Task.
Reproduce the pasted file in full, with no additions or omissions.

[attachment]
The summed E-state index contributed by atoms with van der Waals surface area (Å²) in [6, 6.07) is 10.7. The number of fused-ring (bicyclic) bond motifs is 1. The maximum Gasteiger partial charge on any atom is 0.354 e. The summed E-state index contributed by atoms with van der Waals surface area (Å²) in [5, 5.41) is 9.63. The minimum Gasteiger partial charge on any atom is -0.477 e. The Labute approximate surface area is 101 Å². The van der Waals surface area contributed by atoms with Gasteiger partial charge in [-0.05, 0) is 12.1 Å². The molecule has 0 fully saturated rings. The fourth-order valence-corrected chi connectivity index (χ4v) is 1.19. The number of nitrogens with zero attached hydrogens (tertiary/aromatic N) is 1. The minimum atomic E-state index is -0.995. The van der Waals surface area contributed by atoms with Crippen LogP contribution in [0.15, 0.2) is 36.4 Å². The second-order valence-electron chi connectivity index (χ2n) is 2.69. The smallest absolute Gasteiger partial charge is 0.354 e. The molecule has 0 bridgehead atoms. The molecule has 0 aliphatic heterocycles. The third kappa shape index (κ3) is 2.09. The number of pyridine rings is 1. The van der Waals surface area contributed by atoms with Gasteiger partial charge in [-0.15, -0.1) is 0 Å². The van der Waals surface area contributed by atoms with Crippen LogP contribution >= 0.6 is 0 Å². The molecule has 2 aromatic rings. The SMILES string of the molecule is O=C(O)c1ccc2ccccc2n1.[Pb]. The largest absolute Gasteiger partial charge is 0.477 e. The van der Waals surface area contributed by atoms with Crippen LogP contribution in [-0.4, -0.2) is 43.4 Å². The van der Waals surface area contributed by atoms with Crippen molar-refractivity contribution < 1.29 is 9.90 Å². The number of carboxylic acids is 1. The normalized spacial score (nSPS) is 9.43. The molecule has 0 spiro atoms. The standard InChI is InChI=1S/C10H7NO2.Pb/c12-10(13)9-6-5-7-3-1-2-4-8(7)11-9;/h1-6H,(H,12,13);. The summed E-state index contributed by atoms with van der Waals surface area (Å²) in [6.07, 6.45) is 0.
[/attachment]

The summed E-state index contributed by atoms with van der Waals surface area (Å²) in [6, 6.07) is 10.7. The number of fused-ring (bicyclic) bond motifs is 1. The maximum Gasteiger partial charge on any atom is 0.354 e. The summed E-state index contributed by atoms with van der Waals surface area (Å²) in [5, 5.41) is 9.63. The minimum Gasteiger partial charge on any atom is -0.477 e. The Labute approximate surface area is 101 Å². The van der Waals surface area contributed by atoms with Gasteiger partial charge in [-0.05, 0) is 12.1 Å². The molecule has 0 fully saturated rings. The fourth-order valence-corrected chi connectivity index (χ4v) is 1.19. The number of nitrogens with zero attached hydrogens (tertiary/aromatic N) is 1. The minimum atomic E-state index is -0.995. The van der Waals surface area contributed by atoms with Crippen LogP contribution in [0.15, 0.2) is 36.4 Å². The second-order valence-electron chi connectivity index (χ2n) is 2.69. The smallest absolute Gasteiger partial charge is 0.354 e. The molecule has 0 bridgehead atoms. The molecule has 0 aliphatic heterocycles. The third kappa shape index (κ3) is 2.09. The number of pyridine rings is 1. The van der Waals surface area contributed by atoms with Gasteiger partial charge in [-0.15, -0.1) is 0 Å². The van der Waals surface area contributed by atoms with Crippen LogP contribution >= 0.6 is 0 Å². The molecule has 2 aromatic rings. The SMILES string of the molecule is O=C(O)c1ccc2ccccc2n1.[Pb]. The largest absolute Gasteiger partial charge is 0.477 e. The van der Waals surface area contributed by atoms with Crippen LogP contribution in [-0.4, -0.2) is 43.4 Å². The van der Waals surface area contributed by atoms with Crippen molar-refractivity contribution < 1.29 is 9.90 Å². The number of carboxylic acids is 1. The normalized spacial score (nSPS) is 9.43. The molecule has 0 spiro atoms. The standard InChI is InChI=1S/C10H7NO2.Pb/c12-10(13)9-6-5-7-3-1-2-4-8(7)11-9;/h1-6H,(H,12,13);. The summed E-state index contributed by atoms with van der Waals surface area (Å²) in [6.07, 6.45) is 0.